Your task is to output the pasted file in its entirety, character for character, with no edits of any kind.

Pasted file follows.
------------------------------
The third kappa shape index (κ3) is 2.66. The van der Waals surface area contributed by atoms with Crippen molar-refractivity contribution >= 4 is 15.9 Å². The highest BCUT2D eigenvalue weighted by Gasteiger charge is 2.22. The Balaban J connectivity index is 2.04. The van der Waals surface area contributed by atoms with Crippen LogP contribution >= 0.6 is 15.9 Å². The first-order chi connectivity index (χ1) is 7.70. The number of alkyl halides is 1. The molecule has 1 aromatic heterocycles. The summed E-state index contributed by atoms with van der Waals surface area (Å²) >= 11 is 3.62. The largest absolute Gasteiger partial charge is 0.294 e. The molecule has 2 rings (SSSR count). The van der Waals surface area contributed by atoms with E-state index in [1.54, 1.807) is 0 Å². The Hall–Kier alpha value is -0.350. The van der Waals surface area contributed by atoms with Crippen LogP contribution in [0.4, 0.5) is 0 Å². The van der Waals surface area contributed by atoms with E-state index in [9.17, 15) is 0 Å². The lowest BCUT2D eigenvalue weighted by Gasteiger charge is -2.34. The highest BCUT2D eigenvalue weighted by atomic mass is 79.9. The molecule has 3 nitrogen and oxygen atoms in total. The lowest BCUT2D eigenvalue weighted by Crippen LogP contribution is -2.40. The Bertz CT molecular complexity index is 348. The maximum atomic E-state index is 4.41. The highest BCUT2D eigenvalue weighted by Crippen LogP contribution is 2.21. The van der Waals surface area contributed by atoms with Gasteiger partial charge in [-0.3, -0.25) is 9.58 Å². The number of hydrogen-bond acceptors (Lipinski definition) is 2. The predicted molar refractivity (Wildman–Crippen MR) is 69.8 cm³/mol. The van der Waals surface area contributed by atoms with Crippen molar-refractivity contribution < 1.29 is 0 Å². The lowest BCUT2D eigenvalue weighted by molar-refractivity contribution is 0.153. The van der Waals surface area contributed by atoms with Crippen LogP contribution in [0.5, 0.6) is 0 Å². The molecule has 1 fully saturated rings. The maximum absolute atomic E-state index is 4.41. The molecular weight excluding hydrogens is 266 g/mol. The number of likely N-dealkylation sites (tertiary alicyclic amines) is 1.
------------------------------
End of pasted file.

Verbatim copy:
The third kappa shape index (κ3) is 2.66. The van der Waals surface area contributed by atoms with Crippen molar-refractivity contribution >= 4 is 15.9 Å². The highest BCUT2D eigenvalue weighted by Gasteiger charge is 2.22. The Balaban J connectivity index is 2.04. The van der Waals surface area contributed by atoms with Crippen LogP contribution >= 0.6 is 15.9 Å². The first-order chi connectivity index (χ1) is 7.70. The number of alkyl halides is 1. The molecule has 1 aromatic heterocycles. The summed E-state index contributed by atoms with van der Waals surface area (Å²) >= 11 is 3.62. The largest absolute Gasteiger partial charge is 0.294 e. The molecule has 2 rings (SSSR count). The van der Waals surface area contributed by atoms with E-state index in [1.54, 1.807) is 0 Å². The Hall–Kier alpha value is -0.350. The van der Waals surface area contributed by atoms with Crippen LogP contribution in [0.4, 0.5) is 0 Å². The van der Waals surface area contributed by atoms with E-state index in [9.17, 15) is 0 Å². The lowest BCUT2D eigenvalue weighted by Gasteiger charge is -2.34. The highest BCUT2D eigenvalue weighted by atomic mass is 79.9. The molecule has 3 nitrogen and oxygen atoms in total. The lowest BCUT2D eigenvalue weighted by Crippen LogP contribution is -2.40. The Bertz CT molecular complexity index is 348. The maximum atomic E-state index is 4.41. The highest BCUT2D eigenvalue weighted by Crippen LogP contribution is 2.21. The van der Waals surface area contributed by atoms with Gasteiger partial charge in [-0.3, -0.25) is 9.58 Å². The number of hydrogen-bond acceptors (Lipinski definition) is 2. The predicted molar refractivity (Wildman–Crippen MR) is 69.8 cm³/mol. The van der Waals surface area contributed by atoms with Crippen molar-refractivity contribution < 1.29 is 0 Å². The lowest BCUT2D eigenvalue weighted by molar-refractivity contribution is 0.153. The van der Waals surface area contributed by atoms with Crippen LogP contribution in [0.5, 0.6) is 0 Å². The molecule has 1 fully saturated rings. The maximum absolute atomic E-state index is 4.41. The molecular weight excluding hydrogens is 266 g/mol. The number of likely N-dealkylation sites (tertiary alicyclic amines) is 1.